I hope you’ll forgive me a little bit of Mindless Self Indulgence here since we’ve already covered the comic in question in some detail, but just try to imagine my surprise when after reading pages and pages full of brilliant, moving stuff about growing older in a world that is indifferent to your bewildered perspective in LoEG Century, I came face-to-face with the young Antichrist and discovered that he was me.

Of course, he was also Harry Potter and Will Stanton and Kevin the Teenager, but as he peeled his way out of the page…

…and started rambling away at our heroes in that deadened voice of his, I began to feel like I was watching myself rip my way through the comic. A spoiled young man raging against the story he’s grown up in?

Fuck! Yeah, okay – guilty as charged!

But we’ll get back to that in a minute, becuase as I said in an earlier post, there’s a strange nested dolls effect at work in this LoEG trilogy, with old(ish) men Alan Moore and Kevin O’Neill trying to imagine how it must feel to be as absurdly old as Mina Harker, who is in turn trying to work out how it feels to be as impossibly old as Orlando:

There’s a temptation here for the young(ish) reader to join in by trying to imagine how it must feel to be as old as Moore and O’Neill, which… this probably sounds patronising (maybe because it is? ed), but there’s also something useful about the way LoEG Century asks you to try to trace this hopeless arc. It’s definitely beyond me to imagine what it would be like to have lived on this earth for more than one century, but by asking me to try Moore and O’Neill make the task of thinking about all the changes and loss you can encounter over the course of a single human lifetime appear slightly more manageable.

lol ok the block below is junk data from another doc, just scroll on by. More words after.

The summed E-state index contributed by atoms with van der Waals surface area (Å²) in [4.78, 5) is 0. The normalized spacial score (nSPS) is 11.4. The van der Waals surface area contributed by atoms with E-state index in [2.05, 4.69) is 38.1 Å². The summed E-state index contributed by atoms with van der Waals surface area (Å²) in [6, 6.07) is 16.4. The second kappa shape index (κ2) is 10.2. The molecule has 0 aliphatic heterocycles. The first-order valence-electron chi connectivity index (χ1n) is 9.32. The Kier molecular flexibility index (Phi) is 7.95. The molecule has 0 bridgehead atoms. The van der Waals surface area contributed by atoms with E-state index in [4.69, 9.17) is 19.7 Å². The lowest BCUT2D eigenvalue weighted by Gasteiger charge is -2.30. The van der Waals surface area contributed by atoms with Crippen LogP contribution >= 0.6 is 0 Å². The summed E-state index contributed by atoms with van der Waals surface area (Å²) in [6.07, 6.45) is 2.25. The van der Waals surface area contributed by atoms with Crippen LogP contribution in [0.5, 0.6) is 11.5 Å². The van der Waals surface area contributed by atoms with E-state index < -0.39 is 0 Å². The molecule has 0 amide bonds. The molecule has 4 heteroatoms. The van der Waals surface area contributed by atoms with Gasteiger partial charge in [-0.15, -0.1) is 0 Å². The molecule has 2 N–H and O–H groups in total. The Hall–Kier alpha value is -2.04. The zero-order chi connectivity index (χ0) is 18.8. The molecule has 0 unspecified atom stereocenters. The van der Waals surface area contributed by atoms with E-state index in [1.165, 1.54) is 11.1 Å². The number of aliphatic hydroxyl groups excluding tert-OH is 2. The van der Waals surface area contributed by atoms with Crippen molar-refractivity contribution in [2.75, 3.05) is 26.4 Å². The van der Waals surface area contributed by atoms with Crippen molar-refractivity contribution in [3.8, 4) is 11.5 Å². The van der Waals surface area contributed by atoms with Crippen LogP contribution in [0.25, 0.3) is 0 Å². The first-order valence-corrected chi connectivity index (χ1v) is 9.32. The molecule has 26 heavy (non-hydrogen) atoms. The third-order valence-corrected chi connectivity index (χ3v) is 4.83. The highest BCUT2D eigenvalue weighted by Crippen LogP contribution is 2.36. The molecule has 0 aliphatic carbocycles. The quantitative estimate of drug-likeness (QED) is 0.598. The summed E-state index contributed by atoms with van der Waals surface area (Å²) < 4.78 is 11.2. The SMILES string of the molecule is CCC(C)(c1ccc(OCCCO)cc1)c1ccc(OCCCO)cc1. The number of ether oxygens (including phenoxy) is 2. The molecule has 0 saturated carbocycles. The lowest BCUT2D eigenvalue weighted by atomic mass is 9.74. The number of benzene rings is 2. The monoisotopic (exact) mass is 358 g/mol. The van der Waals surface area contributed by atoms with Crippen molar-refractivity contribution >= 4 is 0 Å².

Bearing this in mind, the many flaws that we’ve talked to death in our annocomentations start to seem more forgivable. Like his characters, Moore is not at home in the world of Century 2009, and while there is a certain disconnect between the fictional world he’s describing and that world as it existed (as Andre Whickey has pointed out, Malcolm Tucker is the only contemporary character to get a speaking part in 2009 aside from the aforementioned Antichrist), there’s a level on which this disconnection almost works for the story rather than against it. By the time they get to 2009, Mina and Allan and Orlando are all living on the edges of the main narrative of the time, and halfway through Century 2009 I started to feel like I was living there with them.

“Modern life is rubbish, here’s an 8,000 page novel about my garden.”

Of course, like I said, everything changed for me when this fucker finally broke free from the other side of the page:

The Antichrist ripped his way out of the comic, staring out at me like a dark reflection, an anti-Mindless, an all too Logical sort of Silence, a reminder of all my petty frustrations, of that bloody Kevin the Teenager voice my parents used to echo back at me during my teenage sulks, of the fact that I’m still not any kind of writer, that I’m the first person from my mum’s family to go to University and that no one from that side of the family can work out why I’ve not really “done anything” with that, whatever the fuck that’s supposed to mean.

See, I told you there’d be self-indulgence!  Thankfully there’s more to this story than my own tedious insecurities though. You see, way back when we were compiling our first set of LoEG thoughts, Andre Whickey made the following point about Moore’s critique of modern culture: